There was a time when single machine would host a web server with a database and all you need after that was a perfect network connectivity to run your website. I won’t continue without saying – it’s still true! What changed afterwards is part of the history. No single business can think of using that infrastructure if they want to survive with today’s requirements. Small blogs and static sites are still OK but not when you are getting tremendous amount of traffic and have dynamic content with transactions happening every second. Do you still have ambiguity about what web-scalability is? Let’s put that in words then,

Web Scalability is – you want to serve huge amounts of traffic without giving customer a bad user experience. In essence, as you grow, you have to handle more requests and your data requirements would increase which can produce a depreciating quality of service. In the hindsight, the requests could mean many things starting from user triggered operations, backend system communication (microservices architecture for lean startups) or API requests. To handle all this and in a cost-effective way is what web scalability is all about.

To get to the next level, your infrastructure must compliment your software architecture.

Who needs a Scalable Infrastructure?

It’s not for you, who is running a fairly low-traffic website that takes a few hundred orders a month, its for those who want to create a fairly hard rock infrastructure that can handle millions of requests (eventually) in a small amount of time, or have to store big chunks of application data and then grow with it.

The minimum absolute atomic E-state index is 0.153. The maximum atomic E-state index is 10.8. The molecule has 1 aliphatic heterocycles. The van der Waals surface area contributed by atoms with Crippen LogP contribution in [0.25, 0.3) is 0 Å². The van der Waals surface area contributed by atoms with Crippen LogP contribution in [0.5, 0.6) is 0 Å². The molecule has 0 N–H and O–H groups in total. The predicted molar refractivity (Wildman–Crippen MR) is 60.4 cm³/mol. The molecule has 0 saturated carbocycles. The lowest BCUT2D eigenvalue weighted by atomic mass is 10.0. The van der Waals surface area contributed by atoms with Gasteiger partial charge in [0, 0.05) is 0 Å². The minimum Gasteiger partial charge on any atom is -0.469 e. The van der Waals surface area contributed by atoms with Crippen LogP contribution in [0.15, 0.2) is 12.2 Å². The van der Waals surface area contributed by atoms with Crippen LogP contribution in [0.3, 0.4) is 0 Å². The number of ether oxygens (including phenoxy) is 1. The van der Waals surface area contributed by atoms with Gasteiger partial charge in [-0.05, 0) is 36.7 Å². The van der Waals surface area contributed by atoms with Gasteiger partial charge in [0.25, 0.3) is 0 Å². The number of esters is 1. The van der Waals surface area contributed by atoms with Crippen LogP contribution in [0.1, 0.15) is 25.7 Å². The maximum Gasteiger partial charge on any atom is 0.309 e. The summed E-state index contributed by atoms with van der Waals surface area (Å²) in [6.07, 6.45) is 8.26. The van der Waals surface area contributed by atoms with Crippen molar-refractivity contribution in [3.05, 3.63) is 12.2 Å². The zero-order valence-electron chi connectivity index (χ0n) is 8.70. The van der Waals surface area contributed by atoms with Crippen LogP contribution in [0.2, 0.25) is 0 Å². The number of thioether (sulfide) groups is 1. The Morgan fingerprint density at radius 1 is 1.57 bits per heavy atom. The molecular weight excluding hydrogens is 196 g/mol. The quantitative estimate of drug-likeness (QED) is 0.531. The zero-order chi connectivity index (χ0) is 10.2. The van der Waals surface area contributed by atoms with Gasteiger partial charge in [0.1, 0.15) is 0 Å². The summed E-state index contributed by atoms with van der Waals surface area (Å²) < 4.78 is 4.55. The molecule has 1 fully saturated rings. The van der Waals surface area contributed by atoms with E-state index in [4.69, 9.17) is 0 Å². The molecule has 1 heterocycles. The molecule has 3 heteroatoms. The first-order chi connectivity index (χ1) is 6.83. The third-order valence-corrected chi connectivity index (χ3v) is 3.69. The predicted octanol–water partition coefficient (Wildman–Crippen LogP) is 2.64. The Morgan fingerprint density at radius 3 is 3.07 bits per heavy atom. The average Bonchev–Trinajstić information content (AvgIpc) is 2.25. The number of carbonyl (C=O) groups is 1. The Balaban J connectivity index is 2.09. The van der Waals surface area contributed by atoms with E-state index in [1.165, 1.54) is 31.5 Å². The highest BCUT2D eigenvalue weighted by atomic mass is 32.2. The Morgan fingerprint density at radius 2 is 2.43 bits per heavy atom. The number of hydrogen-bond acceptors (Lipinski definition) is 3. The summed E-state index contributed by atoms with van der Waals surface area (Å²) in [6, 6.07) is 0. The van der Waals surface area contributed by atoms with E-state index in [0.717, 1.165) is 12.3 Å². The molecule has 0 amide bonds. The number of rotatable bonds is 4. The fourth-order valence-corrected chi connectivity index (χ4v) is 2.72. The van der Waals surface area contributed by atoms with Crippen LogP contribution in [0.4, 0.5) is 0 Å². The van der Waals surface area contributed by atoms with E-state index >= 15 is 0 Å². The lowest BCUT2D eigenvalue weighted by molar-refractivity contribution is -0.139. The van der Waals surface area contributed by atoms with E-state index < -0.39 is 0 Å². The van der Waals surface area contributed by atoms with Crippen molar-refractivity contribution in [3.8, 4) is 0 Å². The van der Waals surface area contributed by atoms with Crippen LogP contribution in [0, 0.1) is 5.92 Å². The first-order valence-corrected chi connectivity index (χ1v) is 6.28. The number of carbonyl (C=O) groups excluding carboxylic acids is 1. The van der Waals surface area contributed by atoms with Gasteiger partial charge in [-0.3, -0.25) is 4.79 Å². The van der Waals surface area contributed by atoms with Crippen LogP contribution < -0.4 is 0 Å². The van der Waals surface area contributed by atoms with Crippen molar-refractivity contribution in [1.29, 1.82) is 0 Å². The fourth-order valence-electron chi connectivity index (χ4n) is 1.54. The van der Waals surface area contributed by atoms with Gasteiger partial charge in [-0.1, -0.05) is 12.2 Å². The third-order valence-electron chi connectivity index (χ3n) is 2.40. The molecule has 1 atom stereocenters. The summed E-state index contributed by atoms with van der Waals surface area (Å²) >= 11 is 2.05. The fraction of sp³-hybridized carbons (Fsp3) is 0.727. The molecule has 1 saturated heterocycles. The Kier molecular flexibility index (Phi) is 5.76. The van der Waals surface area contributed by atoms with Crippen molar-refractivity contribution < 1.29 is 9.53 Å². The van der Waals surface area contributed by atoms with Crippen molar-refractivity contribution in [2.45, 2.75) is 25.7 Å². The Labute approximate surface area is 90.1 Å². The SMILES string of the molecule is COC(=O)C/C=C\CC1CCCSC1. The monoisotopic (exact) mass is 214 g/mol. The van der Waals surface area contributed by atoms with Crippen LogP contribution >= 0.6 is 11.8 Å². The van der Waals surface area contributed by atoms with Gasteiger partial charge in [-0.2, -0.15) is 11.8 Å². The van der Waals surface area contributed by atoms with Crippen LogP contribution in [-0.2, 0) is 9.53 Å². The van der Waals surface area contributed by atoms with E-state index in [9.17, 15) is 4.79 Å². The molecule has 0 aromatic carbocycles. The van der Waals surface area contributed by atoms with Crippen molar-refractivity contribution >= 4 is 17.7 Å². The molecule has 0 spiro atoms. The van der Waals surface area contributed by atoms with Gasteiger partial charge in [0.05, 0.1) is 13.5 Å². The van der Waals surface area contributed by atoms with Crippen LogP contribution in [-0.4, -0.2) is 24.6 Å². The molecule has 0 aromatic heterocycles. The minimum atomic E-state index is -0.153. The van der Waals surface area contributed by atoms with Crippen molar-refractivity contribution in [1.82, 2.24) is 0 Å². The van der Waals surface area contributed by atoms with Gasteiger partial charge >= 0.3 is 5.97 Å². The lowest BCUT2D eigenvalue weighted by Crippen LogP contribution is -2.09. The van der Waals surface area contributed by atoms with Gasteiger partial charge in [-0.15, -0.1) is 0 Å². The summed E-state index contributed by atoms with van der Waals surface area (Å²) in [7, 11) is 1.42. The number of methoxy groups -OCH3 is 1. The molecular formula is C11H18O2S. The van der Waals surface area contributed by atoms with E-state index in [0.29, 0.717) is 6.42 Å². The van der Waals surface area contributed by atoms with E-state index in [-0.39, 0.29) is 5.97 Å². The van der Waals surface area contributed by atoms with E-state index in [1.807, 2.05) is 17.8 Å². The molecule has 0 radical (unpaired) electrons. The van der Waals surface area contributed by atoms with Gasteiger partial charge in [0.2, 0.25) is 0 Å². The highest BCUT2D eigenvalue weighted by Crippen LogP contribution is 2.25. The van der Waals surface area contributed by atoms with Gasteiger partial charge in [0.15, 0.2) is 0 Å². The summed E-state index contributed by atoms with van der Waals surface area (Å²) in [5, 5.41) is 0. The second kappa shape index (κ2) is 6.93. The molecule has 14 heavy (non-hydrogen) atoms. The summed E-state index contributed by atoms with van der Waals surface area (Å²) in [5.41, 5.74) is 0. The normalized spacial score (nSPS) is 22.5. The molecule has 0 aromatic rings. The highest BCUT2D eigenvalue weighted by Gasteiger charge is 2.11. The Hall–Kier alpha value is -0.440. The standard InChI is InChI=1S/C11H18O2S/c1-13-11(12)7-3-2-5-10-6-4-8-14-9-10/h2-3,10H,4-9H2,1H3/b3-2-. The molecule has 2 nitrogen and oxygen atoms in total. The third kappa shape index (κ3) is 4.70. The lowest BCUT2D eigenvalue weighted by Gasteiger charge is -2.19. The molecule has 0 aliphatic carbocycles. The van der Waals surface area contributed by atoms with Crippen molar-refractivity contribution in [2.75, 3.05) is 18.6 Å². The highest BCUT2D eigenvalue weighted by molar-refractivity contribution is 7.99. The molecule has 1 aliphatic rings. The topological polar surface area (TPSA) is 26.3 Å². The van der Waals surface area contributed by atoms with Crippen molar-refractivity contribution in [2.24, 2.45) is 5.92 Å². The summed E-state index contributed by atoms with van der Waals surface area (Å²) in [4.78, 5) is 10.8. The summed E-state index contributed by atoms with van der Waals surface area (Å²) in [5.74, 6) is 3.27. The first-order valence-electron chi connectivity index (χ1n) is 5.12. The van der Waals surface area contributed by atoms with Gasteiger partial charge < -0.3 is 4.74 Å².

If your infrastructure comprised of a single machine with a web server running either a website, a SaaS application or a mobile app backend, you will not gain much performance out of it. As the number of user’ requests increase, your requirements will surpass the limitations of your infrastructure. Consider a scenario where the machine that is running your webserver, like Apache, Glassfish or Nginx will run out of resources to serve the users. Let’s say that every user that connects to your webservice starts 5 connections to your site and then each connection holds 500KB of ram, which makes 2.5MB per user. Now imagine 2000 active users who will need atleast 5GB of RAM. Same thing applies to CPU consumption where an active connection might be doing certain operations that will starve processes for CPU.

How it all begins till the very end!

Lets discuss the aspects of scalability requirements that you want to fulfill in order to bring your startup in a shape that can handle heavy traffic.

It will not be wrong to say that DNS is the first entry point for a client to your website which is used to resolve the domain name to IP addresses. Every domain name has an associated IP address behind it. Once user connects to that IP address, the next thing they do is data exchange to serve content to the user. DNS hosting service is better to be a good one as its network latency will impact the user experience in a most apparent way. You don’t want to visit a site again that loads in 15 seconds and still looks broken. You can optimize your hosting performance by choosing the best hosting providers that can serve users from any part of the world with lower latency. Amazon’s Route53 and Cloudfare are two good options.